c) Article 9 recognises, albeit only in the domain of “sensitive” documents and information, the so-called “originator privilege” or “author rule.” This is an exception to the general philosophy of Regulation 1049/2001, as made clear in Article 4(5): “A Member State may request the institution not to disclose a document originating from that Member State without its prior agreement.” The point was, and still is, that the EU institutions may only by bound by law and not by the will of an “author”, even if it were an EU member state, a point confirmed in the jurisprudence of the Court of Justice of the EU. What the INFOSEC proposal is not only to transform the exception in a rule but also to avoid possible counter-limits to possible abuses.
d) It does not foresee judicial oversight of classified information. Even today it up to the originator to decide whether or not to give the Court of Justice access to classified information. As Deirdre Curtin remind us in her essay Top Secret Europe:
“...in the OMPI case on the blacklisting of terrorists by the UN and within the EU context, the Court said clearly that the Council could not base its decision on information that is not revealed to the Court.”
e) It does not solve the problem of sharing of “sensitive information” between entities which have a legitimate “need to know.” Instead, as Article 9 is focused on the security of each author of “sensitive information” and does not refer to common legislative standards, this been done by the Council. This institution remains the main creator and exchanger of classified information, and has imposed via bilateral agreements with all the other EU institutions, agencies and bodies its internal security rules which, in turn, mirror the NATO standards. It is because of the legal fragility of this “de facto harmonisation” that the Commission has decided to launch a legislative initiative establishing at secondary law level the principles which should be respected in this domain inside the EU. However, the solution envisaged in the INFOSEC proposal still does not address the main weaknesses of Article 9 of Regulation 1049/2001. In fact, in some cases it makes the situation even worse.
A useful example can be seen in the EU security agreements with third countries and international organizations on the exchange of classified information foreseen by articles 55-68 of the INFOSEC proposal.
On the positive side, the proposal requires that these agreements be negotiated and concluded according to Article 218 of the Lisbon Treaty, which will finally give the possibility for the EP to give its consent and to be fully and timely informed of the agreements’ content. This has not been the case until now and dozens of international agreements have been negotiated by the Council using Article 13 of its internal security rules as a legal basis.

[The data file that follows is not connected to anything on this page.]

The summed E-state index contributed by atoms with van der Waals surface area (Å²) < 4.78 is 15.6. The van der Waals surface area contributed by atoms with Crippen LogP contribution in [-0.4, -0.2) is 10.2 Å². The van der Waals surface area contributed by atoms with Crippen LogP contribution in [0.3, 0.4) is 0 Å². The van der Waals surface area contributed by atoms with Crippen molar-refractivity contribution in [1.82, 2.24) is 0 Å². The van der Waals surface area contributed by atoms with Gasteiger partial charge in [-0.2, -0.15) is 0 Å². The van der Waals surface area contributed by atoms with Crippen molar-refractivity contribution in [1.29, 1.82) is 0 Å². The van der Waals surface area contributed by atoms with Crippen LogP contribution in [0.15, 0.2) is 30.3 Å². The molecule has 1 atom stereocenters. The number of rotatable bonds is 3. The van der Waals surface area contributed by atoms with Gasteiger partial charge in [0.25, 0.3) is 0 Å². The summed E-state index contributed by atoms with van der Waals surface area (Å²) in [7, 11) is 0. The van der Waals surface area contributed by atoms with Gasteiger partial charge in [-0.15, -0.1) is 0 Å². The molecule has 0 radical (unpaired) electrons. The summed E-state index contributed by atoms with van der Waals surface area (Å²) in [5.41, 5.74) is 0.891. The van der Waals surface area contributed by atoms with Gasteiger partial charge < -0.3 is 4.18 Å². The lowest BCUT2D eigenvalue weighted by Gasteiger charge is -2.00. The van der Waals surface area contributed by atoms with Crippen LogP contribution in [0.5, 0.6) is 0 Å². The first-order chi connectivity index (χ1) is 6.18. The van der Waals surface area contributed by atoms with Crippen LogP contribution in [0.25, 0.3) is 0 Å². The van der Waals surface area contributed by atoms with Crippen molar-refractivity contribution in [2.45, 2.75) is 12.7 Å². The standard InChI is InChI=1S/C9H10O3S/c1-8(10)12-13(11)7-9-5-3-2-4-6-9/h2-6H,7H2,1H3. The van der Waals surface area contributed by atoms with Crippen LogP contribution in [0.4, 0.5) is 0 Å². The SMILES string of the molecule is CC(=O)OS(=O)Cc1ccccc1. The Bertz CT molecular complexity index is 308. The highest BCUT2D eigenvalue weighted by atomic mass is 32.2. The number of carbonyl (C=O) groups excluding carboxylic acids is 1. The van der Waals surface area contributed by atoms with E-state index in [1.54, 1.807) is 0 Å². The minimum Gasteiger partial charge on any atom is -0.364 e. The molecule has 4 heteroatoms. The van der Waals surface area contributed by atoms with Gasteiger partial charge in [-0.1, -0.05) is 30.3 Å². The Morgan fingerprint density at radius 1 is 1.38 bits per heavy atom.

However, if the INFOSEC proposal is adopted as it is, not only the Council but also all other EU institutions, agencies and bodies will have a legal basis for negotiating and concluding these executive “arrangements”. It would be wise to make clear in the INFOSEC proposal that the arrangements shall foresee that, because of the EU’s constitutional framework, no veto can be exercised over the transmission of classified information to the EP and to the CJEU.
Author: Emilio de Capitani
<p>Documentation relating to the 2022 proposal for a Regulation on information security in the institutions, bodies, offices and agencies of the Union. The proposal threatens to pave the way for the transformation of the "EU bubble" into a sort of (administrative) fortress, and substitute the principle of "transparency by design" with the principle of "confidentiality by design."</p>
Part 2 of a series /// The Commission's proposal on security of EU information threatens to fatally undermine the rules on access to documents, which are essential for transparency, openness and public participation in democratic-decision making. The European Parliament and the Council need to take action to fix the proposal on security of information. At the same time, there are clear steps they could take to improve the access to documents rules, ensuring that legislative deliberations are as open and transparent as required by the treaties.
Part 1 of a series /// EU institutions are currently discussing a proposal for a new law "on information security in the institutions, bodies, offices and agencies of the Union." While the objective itself may be legitimate, the proposal as it stands seeks to extend to other EU institutions and agencies the secrecy and opacity that has for so long characterised the work of the Council. It undermines existing legislation on public access to official documents and would fatally undermine the treaty obligation for the institutions, bodies, offices and agencies of the EU "to conduct their work as openly as possible." At the same time, the proposal fails to ensure the interinstitutional and interagecy cooperation necessary to ensure an effective administration.